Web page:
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  • Writer's picturebcrompton

Different Business Valuations

How much

is my business worth & how do I value it? Big and important questions for sure.

Here is the breakdown of the most popular methods used to value a business. I find the biggest obstacle of selling a

business is the owner having unrealistic expectations of the value - especially if the business is not systemized and cannot be run without the owner present.

Other than just valuation methods, some other key drivers are accounted for:

  • How systemized the business is

  • Is there a written strategy to grow

  • Marketing in place, measuring results etc.

These are just a few and it is important to look into more to ensure buyers will have confidence in the busines

s going forward.


Sellers Discretionary Earnings)

This method uses a company’s current profits to identify its future earning potential. It is important to normalize the financials first in order to get an accurate EBITA/SDE. A review of the industry is then taken into place and a multiple of this number is then calculated for the selling price. An EBITA of say $500,000 x 3 = selling price of $1,500,000. This is the most popul

ar selling valuation.


Multiple of Revenue is the method of valuing a company as a multiple of its aggregate annual sales. If a company’s Enterprise Value/ Revenue multiple is 1.5x revenue and generates $1 million in annual revenue, it is worth $1.5 million based on this approach. Not as possible as most buyers are focused on profits.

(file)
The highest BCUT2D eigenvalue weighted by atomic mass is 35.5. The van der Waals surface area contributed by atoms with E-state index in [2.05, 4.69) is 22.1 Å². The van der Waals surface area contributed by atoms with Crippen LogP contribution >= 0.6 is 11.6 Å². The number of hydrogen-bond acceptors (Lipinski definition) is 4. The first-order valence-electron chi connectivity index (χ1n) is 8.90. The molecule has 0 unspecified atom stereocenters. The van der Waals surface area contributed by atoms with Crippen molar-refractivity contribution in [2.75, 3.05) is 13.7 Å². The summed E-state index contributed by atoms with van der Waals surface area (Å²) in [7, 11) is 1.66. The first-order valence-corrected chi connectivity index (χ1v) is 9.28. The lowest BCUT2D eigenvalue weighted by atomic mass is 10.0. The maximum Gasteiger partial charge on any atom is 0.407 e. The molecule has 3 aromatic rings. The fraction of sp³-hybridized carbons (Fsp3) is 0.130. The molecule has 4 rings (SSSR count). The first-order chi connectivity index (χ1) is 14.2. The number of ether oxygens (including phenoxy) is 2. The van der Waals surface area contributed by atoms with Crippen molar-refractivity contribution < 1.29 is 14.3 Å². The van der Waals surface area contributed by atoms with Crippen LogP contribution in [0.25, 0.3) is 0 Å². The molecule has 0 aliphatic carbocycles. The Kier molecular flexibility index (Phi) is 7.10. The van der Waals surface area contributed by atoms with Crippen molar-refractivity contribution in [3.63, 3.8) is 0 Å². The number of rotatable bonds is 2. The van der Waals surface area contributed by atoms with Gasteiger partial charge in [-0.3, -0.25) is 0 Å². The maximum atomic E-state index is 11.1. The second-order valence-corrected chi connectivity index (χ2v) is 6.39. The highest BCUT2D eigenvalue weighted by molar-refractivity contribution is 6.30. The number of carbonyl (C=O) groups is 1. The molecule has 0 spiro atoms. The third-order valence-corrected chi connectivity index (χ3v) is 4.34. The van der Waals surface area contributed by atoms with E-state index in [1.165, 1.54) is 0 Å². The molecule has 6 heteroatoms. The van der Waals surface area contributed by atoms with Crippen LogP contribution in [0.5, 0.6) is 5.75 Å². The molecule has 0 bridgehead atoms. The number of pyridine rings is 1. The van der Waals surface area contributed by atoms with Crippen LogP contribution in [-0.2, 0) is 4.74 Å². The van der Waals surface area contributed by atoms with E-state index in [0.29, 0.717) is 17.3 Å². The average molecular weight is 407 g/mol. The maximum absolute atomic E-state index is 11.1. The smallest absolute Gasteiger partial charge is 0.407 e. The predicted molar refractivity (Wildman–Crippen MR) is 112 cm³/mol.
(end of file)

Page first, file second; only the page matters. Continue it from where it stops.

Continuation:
This valuation method d

etermines a company’s value based on the present value of future cash flows. The future cash flows are discounted based on the company’s weighted average cost of capital. This method can be complicated and takes into account the time value of money -bird in the hand is worth two in the bush sort of calculation.


Is a subjective analysis of other companies in the market that are similar. Buyers look at similar business and usually price your business on a similar one that sold and will likely not pay more. Works well in a model like a franchise.


Mostly used with business that have heavy assets like a trucking company. Many times this is used when the company will cease operations. It does not take into account the "going concern" of the business -simply what revenue are those assets generating?

Those are the most popular methods of valuing a business.. There are other more complicated ways and many facets come into play when valuing a business for sale. One such area is putting a number to the goodwill the business. Tricky but an item on your financials that may truly effect the overall sale price of your business

Hope that gives you a bit o

f an insight into to how to effectively valuate your business for sale.

Bradley A. Crompton

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